This weekend I placed last semester’s New Media Culture course up at Github under a CC license; it includes the source files for the syllabus, my notes and slides. Like everything I’ve put up at Github, I’m not confident it will be of use to a lot of people, but I like to share, and I’m often pleasantly surprised. Coincidently, a recent link on /r/Python/ led me to a great talk by Greg Wilson on What We Actually Know About Software Development, and Why We Believe It’s True. While this talk is 2 years old, I also had a look at his blog. It just so happens that while I was sharing my class on github, Wilson was asking “would it be possible to create a ‘GitHub for education’”? Why does need one even ask this question? The answer is because:
because today’s learning content formats make merging hard. PowerPoint remains the tool (and format) most commonly used for individual lessons, but there aren’t good open tools to merge PowerPoint files. (Wilson 2011)
Indeed, PowerPoint is a binary file and no fun at all. However, most every text that I author is markdown or HTML/XML, which is then converted to some other format as needed. I’ve long maintained such files in version controlled repositories. For example, Good Faith Collaboration was written in markdown (and existed in CVS, subversion, and git as it went from dissertation to book). My class’s slides are authored in markdown and then converted to DZSlides via pandoc.
Hence, I think I’ve addressed the format concern — in a rather geeky way. Someone can easily fork my class, make changes to my slides, diffs of which I can easily view and merge back in. However, there are still some issues that would provide some friction to sharing:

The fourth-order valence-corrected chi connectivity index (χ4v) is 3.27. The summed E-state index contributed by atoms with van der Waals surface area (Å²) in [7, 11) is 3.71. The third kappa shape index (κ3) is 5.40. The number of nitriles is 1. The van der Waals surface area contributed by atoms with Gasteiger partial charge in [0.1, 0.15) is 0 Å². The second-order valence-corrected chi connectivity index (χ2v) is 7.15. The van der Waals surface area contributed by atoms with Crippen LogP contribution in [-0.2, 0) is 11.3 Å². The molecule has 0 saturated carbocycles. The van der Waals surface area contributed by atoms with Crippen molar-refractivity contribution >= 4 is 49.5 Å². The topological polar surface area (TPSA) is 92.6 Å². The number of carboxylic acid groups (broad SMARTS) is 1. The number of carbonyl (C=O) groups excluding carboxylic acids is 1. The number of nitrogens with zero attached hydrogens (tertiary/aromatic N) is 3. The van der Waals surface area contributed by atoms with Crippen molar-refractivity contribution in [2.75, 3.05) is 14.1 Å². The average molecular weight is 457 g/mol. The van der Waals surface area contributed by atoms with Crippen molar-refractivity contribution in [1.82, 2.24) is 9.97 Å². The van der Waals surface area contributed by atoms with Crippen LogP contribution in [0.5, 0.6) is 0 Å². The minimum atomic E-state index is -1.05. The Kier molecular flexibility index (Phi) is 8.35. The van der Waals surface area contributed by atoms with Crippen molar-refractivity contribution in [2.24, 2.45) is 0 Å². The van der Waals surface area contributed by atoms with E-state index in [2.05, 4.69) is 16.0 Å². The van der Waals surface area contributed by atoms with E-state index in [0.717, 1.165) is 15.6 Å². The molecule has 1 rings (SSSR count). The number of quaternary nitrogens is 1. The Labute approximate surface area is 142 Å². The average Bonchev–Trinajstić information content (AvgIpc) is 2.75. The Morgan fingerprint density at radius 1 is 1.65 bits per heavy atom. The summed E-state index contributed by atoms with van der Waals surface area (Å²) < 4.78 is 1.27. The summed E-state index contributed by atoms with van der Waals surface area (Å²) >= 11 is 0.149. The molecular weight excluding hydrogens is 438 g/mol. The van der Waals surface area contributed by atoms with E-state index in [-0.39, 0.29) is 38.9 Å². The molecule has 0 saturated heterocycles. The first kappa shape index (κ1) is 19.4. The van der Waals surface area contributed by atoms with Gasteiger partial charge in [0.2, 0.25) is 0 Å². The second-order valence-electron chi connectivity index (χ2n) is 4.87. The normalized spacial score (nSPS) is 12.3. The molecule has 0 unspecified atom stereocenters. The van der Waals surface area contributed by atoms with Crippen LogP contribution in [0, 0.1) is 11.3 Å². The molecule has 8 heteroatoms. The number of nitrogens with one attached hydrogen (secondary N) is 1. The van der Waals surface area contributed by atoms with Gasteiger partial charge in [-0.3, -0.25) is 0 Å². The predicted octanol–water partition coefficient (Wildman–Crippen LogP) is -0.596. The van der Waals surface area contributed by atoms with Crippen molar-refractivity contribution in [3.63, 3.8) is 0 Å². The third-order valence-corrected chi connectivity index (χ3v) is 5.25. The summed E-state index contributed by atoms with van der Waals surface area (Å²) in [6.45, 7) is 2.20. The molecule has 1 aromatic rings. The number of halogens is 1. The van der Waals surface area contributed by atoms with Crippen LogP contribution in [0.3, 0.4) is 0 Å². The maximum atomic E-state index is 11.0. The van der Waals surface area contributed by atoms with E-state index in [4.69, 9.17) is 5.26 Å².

- Each instructor’s take on a course like Media, Culture, and Society will be novel. I imagine my slides on a widely used text, like Jenkin’s Convergence Culture, might be of use to someone else, but I would not expect someone to adopt my course wholesale. (Perhaps this is less true for standard courses like Physics 101.)
- Furthermore, courses on the same topic and even using the same readings can still differ significantly depending on how many courses there are in the tri-/se-mester, how long the classes last, and how many students are in each class.
- My use of freemind for my syllabus is novel as far as I know. David Weinberger has been a big advocate of Syllabus XML wiki, and perhaps something will pan out there, but XML is not and easy format to fork and merge content in.
- The instructor’s ability to share course materials can be a confusing issue. I believe I have the right to share these materials, and have/will make some efforts to confirm this belief further, but I’d like to see more universities develop explicit open access and sharing policies.
Greg Wilson on 2012-01-05
I think the key phrase is “most every text I author”. If your slides are primarily textual, then yes, Markdown or something similar works fine. But you can’t mix diagrams and text — really mix them the way you would on a whiteboard (or in PowerPoint), not just put them side by side with a PNG or SVG here, and text there. I think it’s a tradeoff between ease of management and richness of presentation; I’d like to have both.